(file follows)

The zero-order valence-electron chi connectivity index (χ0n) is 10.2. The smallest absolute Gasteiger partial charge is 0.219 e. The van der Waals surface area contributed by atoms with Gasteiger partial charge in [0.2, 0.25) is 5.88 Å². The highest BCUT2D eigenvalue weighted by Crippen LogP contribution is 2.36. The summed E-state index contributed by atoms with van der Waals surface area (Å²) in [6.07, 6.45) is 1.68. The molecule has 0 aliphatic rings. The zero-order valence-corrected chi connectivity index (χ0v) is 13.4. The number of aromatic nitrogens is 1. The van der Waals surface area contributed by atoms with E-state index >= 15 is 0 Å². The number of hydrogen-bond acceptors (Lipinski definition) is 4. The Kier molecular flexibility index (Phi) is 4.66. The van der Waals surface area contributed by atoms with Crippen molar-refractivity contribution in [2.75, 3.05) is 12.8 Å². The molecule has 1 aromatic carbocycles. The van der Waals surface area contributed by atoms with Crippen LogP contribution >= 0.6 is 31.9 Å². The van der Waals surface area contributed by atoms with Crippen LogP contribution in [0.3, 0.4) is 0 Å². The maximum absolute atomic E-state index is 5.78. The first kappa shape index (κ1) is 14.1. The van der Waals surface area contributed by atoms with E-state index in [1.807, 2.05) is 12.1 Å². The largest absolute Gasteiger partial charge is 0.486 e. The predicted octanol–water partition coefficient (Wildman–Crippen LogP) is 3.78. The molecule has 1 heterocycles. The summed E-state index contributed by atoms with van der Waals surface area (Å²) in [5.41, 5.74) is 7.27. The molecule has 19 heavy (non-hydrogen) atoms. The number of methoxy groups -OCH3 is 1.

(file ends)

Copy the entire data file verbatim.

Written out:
The zero-order valence-electron chi connectivity index (χ0n) is 10.2. The smallest absolute Gasteiger partial charge is 0.219 e. The van der Waals surface area contributed by atoms with Gasteiger partial charge in [0.2, 0.25) is 5.88 Å². The highest BCUT2D eigenvalue weighted by Crippen LogP contribution is 2.36. The summed E-state index contributed by atoms with van der Waals surface area (Å²) in [6.07, 6.45) is 1.68. The molecule has 0 aliphatic rings. The zero-order valence-corrected chi connectivity index (χ0v) is 13.4. The number of aromatic nitrogens is 1. The van der Waals surface area contributed by atoms with E-state index >= 15 is 0 Å². The number of hydrogen-bond acceptors (Lipinski definition) is 4. The Kier molecular flexibility index (Phi) is 4.66. The van der Waals surface area contributed by atoms with Crippen molar-refractivity contribution in [2.75, 3.05) is 12.8 Å². The molecule has 1 aromatic carbocycles. The van der Waals surface area contributed by atoms with Crippen LogP contribution >= 0.6 is 31.9 Å². The van der Waals surface area contributed by atoms with Crippen LogP contribution in [0.3, 0.4) is 0 Å². The maximum absolute atomic E-state index is 5.78. The first kappa shape index (κ1) is 14.1. The van der Waals surface area contributed by atoms with E-state index in [1.807, 2.05) is 12.1 Å². The largest absolute Gasteiger partial charge is 0.486 e. The predicted octanol–water partition coefficient (Wildman–Crippen LogP) is 3.78. The molecule has 1 heterocycles. The summed E-state index contributed by atoms with van der Waals surface area (Å²) in [5.41, 5.74) is 7.27. The molecule has 19 heavy (non-hydrogen) atoms. The number of methoxy groups -OCH3 is 1.